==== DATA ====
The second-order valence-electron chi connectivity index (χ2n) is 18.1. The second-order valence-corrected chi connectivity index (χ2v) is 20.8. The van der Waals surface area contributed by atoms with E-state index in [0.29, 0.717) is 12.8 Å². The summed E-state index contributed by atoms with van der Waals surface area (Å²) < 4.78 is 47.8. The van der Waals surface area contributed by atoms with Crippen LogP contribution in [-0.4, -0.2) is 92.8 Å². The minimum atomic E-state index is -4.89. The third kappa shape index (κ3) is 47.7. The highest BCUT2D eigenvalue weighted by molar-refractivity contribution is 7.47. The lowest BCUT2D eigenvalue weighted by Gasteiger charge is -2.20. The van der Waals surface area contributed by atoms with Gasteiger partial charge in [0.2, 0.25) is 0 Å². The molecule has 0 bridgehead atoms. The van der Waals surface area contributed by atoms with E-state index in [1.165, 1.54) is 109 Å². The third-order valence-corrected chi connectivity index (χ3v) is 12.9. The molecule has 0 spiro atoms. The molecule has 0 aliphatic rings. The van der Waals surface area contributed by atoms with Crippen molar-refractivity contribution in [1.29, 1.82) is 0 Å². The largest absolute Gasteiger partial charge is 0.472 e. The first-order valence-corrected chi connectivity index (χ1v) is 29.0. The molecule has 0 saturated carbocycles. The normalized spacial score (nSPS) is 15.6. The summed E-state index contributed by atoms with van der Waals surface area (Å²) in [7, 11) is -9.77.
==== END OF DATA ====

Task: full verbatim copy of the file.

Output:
The second-order valence-electron chi connectivity index (χ2n) is 18.1. The second-order valence-corrected chi connectivity index (χ2v) is 20.8. The van der Waals surface area contributed by atoms with E-state index in [0.29, 0.717) is 12.8 Å². The summed E-state index contributed by atoms with van der Waals surface area (Å²) < 4.78 is 47.8. The van der Waals surface area contributed by atoms with Crippen LogP contribution in [-0.4, -0.2) is 92.8 Å². The minimum atomic E-state index is -4.89. The third kappa shape index (κ3) is 47.7. The highest BCUT2D eigenvalue weighted by molar-refractivity contribution is 7.47. The lowest BCUT2D eigenvalue weighted by Gasteiger charge is -2.20. The van der Waals surface area contributed by atoms with Gasteiger partial charge in [0.2, 0.25) is 0 Å². The molecule has 0 bridgehead atoms. The van der Waals surface area contributed by atoms with E-state index in [1.165, 1.54) is 109 Å². The third-order valence-corrected chi connectivity index (χ3v) is 12.9. The molecule has 0 spiro atoms. The molecule has 0 aliphatic rings. The van der Waals surface area contributed by atoms with Crippen molar-refractivity contribution in [1.29, 1.82) is 0 Å². The largest absolute Gasteiger partial charge is 0.472 e. The first-order valence-corrected chi connectivity index (χ1v) is 29.0. The molecule has 0 saturated carbocycles. The normalized spacial score (nSPS) is 15.6. The summed E-state index contributed by atoms with van der Waals surface area (Å²) in [7, 11) is -9.77.